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NAEP

This tag is associated with 5 posts

What Students in KS & MO Say About Their Education (Psst! We Don’t Read Enough)

Ask eighth-grade students in Missouri, and almost a third will tell you they read no more than five pages a day. More than a quarter of eighth graders in Kansas will tell you the same thing. More than a third of students in fourth-grade and a quarter of those in eighth-grade in each state say … Continue reading

Lansing Students Selected to Participate in Next Year’s “Nation’s Report Card”

Lansing School District’s Board of Education met Monday, June 11, at 7 p.m. In addition to routine items on the agenda – such as hiring an asphalt company to work on the high school parking lot and deciding to sell the old high jump and pole vault pits as surplus property — board members had a full evening. They received official … Continue reading

Just for Fun: Are You Smarter than a 12th-Grade Student?

Answer a few geography questions online and see if you’re smarter than a 12th-grade student: http://tinyurl.com/3e3ytjk The link is to sample items from the National Assessment of Educational Progress (NAEP), often referred to as “The Nation’s Report Card.” This is one tool educators can use to compare the progress of students in the United States … Continue reading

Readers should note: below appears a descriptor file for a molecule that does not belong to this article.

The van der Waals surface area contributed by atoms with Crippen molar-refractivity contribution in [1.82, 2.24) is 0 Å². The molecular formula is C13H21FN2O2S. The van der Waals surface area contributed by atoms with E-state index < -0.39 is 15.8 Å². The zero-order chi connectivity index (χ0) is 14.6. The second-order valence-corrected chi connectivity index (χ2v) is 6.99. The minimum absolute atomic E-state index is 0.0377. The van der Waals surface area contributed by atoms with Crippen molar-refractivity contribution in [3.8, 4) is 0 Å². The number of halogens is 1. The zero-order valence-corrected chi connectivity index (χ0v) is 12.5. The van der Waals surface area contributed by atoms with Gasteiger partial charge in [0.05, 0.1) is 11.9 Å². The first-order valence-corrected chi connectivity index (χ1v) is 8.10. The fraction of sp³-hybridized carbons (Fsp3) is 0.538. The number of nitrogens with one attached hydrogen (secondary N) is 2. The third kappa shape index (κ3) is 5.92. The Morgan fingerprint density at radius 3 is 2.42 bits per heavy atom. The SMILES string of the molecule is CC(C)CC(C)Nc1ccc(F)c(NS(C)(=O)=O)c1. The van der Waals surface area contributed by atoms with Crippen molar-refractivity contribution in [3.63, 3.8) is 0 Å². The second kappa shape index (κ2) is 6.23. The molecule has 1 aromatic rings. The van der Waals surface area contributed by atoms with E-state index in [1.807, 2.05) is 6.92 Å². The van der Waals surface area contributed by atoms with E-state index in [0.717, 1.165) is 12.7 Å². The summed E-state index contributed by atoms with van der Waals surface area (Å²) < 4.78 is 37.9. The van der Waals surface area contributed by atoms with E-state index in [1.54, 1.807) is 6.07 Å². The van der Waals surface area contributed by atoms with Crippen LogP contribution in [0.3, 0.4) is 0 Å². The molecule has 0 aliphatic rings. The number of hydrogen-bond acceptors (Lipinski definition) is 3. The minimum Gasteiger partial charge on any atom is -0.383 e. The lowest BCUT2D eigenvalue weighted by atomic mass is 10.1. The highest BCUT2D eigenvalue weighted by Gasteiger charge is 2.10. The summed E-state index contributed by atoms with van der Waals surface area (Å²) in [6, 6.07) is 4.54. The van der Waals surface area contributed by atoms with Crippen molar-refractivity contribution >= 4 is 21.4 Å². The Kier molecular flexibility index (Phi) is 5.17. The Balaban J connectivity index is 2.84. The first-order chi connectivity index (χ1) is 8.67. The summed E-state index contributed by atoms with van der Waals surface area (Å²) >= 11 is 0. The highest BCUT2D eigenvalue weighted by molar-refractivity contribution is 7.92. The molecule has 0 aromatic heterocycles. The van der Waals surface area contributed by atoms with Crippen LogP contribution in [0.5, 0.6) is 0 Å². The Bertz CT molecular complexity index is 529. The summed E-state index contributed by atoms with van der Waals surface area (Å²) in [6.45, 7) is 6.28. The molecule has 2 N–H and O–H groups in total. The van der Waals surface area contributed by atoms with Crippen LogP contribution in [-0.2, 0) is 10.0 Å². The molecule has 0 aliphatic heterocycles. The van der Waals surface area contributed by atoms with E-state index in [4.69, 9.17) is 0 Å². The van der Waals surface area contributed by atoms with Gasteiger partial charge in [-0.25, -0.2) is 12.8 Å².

Are You Smarter Than an Eighth Grader?

Last week, the U.S. Department of Education released the nation’s report card in reading and math. Every two years, the federal government tests a sampling of the reading and math skills of fourth- and eighth-grade students across the United States to see how they are faring academically. This year students in Kansas fared better than … Continue reading

Data Driven: Kansas Education Department Annual Conference

This week, the Kansas State Department of Education (KSDE) is hosting its annual conference in Wichita. School board members, administrators and teachers from across the state are attending. Glancing over the list of scheduled breakout sessions these educators can choose from, I keep noticing the word “data.” Session descriptions refer to a data dilemma, data … Continue reading

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